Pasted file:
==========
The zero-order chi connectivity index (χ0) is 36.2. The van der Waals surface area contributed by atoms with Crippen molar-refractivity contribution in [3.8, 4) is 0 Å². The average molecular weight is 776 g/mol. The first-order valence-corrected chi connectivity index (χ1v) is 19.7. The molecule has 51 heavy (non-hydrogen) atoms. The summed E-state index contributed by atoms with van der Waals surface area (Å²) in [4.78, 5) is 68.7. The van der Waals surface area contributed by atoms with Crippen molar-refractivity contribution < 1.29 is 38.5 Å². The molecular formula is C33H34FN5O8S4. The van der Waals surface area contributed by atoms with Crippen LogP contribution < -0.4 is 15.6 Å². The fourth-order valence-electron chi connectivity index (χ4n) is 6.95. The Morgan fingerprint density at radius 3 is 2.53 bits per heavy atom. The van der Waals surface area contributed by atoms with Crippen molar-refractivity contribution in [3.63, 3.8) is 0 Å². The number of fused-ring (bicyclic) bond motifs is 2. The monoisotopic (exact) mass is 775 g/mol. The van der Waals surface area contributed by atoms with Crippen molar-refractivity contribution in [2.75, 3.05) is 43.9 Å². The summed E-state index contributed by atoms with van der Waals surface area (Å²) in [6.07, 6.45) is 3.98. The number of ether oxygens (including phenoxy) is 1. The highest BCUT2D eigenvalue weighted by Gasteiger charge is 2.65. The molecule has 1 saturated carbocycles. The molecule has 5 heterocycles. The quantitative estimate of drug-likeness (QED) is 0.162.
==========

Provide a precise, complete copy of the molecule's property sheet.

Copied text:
The zero-order chi connectivity index (χ0) is 36.2. The van der Waals surface area contributed by atoms with Crippen molar-refractivity contribution in [3.8, 4) is 0 Å². The average molecular weight is 776 g/mol. The first-order valence-corrected chi connectivity index (χ1v) is 19.7. The molecule has 51 heavy (non-hydrogen) atoms. The summed E-state index contributed by atoms with van der Waals surface area (Å²) in [4.78, 5) is 68.7. The van der Waals surface area contributed by atoms with Crippen molar-refractivity contribution < 1.29 is 38.5 Å². The molecular formula is C33H34FN5O8S4. The van der Waals surface area contributed by atoms with Crippen LogP contribution < -0.4 is 15.6 Å². The fourth-order valence-electron chi connectivity index (χ4n) is 6.95. The Morgan fingerprint density at radius 3 is 2.53 bits per heavy atom. The van der Waals surface area contributed by atoms with Crippen molar-refractivity contribution in [3.63, 3.8) is 0 Å². The number of fused-ring (bicyclic) bond motifs is 2. The monoisotopic (exact) mass is 775 g/mol. The van der Waals surface area contributed by atoms with Crippen molar-refractivity contribution in [2.75, 3.05) is 43.9 Å². The summed E-state index contributed by atoms with van der Waals surface area (Å²) in [6.07, 6.45) is 3.98. The number of ether oxygens (including phenoxy) is 1. The highest BCUT2D eigenvalue weighted by Gasteiger charge is 2.65. The molecule has 1 saturated carbocycles. The molecule has 5 heterocycles. The quantitative estimate of drug-likeness (QED) is 0.162.